Taz;

Were you aware that there is a grapefruit hefeweizen
available commercially? I have not yet (and quite possibly
never will) found the fortitude to order a bottle yet, but
the local bar has it.

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Birth certificate!? He don't need no steenkink birth certificate!!
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Post Options Post Options   Thanks (0) Thanks(0)   Quote TasunkaWitko Quote  Post ReplyReply Direct Link To This Post Posted: 23 September 2015 at 03:54
I've tried a couple of different beers with grapefruit - I think one was a hefeweizen, and the other was a shandy. They weren't bad at all but as I recall, the shandy was a little on the bitter side.

With this, I tried to minimize the overly-bitter aspect by using the zest of the grapefruit, rather than the whole peel, since it is the pith that contains a lot of the bitterness. Hopefully, it will still be in balance - I'll find out sometime in the coming days when I FINALLY sample it. I'm worried that I may have over-carbonated the beer a bit, but we'll find out after opening CAREFULLY.
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Post Options Post Options   Thanks (0) Thanks(0)   Quote TasunkaWitko Quote  Post ReplyReply Direct Link To This Post Posted: 27 September 2015 at 07:22
I sampled my Grapefruit honey Ale today, and was truly
impressed. I must definitely give a huge "shout-out" to
The Beautiful Mrs. Tas for getting this for me and
opening the door to my brewing interest! I was a little
worried about this one, because it sat in the fermenter
far longer than I had intended, by about 2 months.
Fortunately, the extended time had no effect on the
quality, except perhaps to improve it.

The beer itself was a little over-carbonated, but that
was my fault. If one is careful opening the bottle, the
effort will be worth it, for sure. This American pale ale
has a wonderful aroma, which is rich, malty and slightly
sweet, but with a fresh and bright citrus highlight. This
combination seemed to really bring out the honey as well,
as when I close my eyes it was the first thing I thought
of. Pouring into the frosted mug, it came out with a
beautiful, deep-golden hue, just slightly hazy from the
touch of wheat in the grain bill. There was a very nice,
very white and very creamy head, which lingered kn the
sides of the mug, promising a smooth mouthfeel.

The flavour of this beer is really unique and very good,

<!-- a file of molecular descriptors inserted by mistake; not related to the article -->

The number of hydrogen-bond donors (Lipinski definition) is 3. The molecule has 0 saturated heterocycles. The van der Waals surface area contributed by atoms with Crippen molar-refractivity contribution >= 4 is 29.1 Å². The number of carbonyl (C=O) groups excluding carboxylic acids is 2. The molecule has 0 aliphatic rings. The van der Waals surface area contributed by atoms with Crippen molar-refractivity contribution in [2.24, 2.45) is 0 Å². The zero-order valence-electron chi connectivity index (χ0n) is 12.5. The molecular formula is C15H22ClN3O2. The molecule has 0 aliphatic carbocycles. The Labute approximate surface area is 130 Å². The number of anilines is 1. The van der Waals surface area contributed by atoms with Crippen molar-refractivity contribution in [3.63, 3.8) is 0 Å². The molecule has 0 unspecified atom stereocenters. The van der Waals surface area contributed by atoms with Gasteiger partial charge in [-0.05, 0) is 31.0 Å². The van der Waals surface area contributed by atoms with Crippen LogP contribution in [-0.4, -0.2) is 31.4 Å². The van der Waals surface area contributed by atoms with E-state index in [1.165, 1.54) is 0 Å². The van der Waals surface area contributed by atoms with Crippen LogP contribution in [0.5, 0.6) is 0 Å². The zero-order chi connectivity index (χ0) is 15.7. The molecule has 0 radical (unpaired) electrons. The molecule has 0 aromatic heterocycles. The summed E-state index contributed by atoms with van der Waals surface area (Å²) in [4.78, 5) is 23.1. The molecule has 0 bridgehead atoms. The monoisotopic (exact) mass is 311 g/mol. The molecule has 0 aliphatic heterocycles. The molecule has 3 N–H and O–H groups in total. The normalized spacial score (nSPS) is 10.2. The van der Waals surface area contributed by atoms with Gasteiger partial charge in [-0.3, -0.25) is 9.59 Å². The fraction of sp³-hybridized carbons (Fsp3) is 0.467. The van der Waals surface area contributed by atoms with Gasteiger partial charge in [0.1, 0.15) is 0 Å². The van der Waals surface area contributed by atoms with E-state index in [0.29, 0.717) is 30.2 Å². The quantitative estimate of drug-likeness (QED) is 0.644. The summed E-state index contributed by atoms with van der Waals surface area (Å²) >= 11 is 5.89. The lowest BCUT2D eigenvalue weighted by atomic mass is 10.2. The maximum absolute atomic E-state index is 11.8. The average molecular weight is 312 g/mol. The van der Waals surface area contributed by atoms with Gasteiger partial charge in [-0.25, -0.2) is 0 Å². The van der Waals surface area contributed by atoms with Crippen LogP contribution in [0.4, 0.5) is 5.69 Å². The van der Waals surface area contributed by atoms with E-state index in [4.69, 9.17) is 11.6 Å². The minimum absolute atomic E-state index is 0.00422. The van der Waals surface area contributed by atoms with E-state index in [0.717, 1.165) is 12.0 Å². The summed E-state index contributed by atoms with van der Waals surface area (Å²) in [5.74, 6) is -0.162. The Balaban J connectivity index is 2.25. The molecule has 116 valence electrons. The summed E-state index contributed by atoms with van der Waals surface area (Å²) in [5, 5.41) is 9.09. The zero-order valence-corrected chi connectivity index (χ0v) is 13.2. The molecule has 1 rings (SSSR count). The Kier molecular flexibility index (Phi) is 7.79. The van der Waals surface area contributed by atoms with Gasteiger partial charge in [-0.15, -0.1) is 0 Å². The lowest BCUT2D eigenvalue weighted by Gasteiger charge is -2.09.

as well. A light and bright balance is achieved with the
hops and grapefruit, bending the sweetness of the malts,
grapefruit and honey into a whole new flavour profile
that is nothing short of amazing. It really was good in
every way, and I would most certainly recommend that
anyone who brews beer at home should try this, either
using Brooklyn Brew Shop's pre-packaged, all-grain mix,
or by using the recipe. In every way, this is a very
nice, easy-drinking, refreshing beer that I will
definitely be making again!
TasunkaWitko - Chinook, Montana

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Post Options Post Options   Thanks (0) Thanks(0)   Quote TasunkaWitko Quote  Post ReplyReply Direct Link To This Post Posted: 16 November 2017 at 10:09

After cold-crashing the beer a little longer than intended, I bottled my third batch of this beer (and a double batch, at that) last night.

This time, I brewed the beer "from scratch," rather than using the pre-packaged mix. The recipe came from Brooklyn Brew Shop's BEER MAKING BOOK, which is a wonderful resource that can be found for a very good price on Amazon:

 
One substitution that I made was in using all Amarillo hops, which are known for their grapefruity qualities. I tried to keep the hop bitterness between 25 and 30 IBUs, to account for the fact that the grapefruit element itself would provide some extra bitterness. This seemed to be a good move.
 
Everything was routine and normal with the bottling process; The transfer to bottling bucket was a little dicey, because my mini auto-siphon, for some reason, was acting up. But, we got it done and the bottling itself was without incident. I was pleased to see that the beer was very clear and had a colour very similar to the one in this photo from a previous batch:

I decided to use the Brewers Best Carbonation Tablets, as I have done before:

http://a.co/ds0cLBF

I wanted a "medium" carbonation, so I added 4 tablets to each bottle.

I was able to get 18 bottles from this double batch, and almost a 19th. The resulting sample was very good, with a lot of character from the Amarillo Hops and a nice touch of that special bitterness that only grapefruit can provide. These worked very well with the malts, which were quite enticing in aroma. Since it had been cold-crashing, the beer was nearly ice-cold; as the temperature came up a bit, everything seemed to get even better, the aroma, the flavor etc.

I think it's going to turn out pretty well; hopefully my friend will like it, as he is getting 2/3 of this double batch! Beer



Edited by TasunkaWitko - 17 November 2017 at 14:39
TasunkaWitko - Chinook, Montana

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Post Options Post Options   Thanks (0) Thanks(0)   Quote TasunkaWitko Quote  Post ReplyReply Direct Link To This Post Posted: 16 November 2017 at 10:48

Updated label for this beer:



Edited by TasunkaWitko - 16 November 2017 at 10:56
TasunkaWitko - Chinook, Montana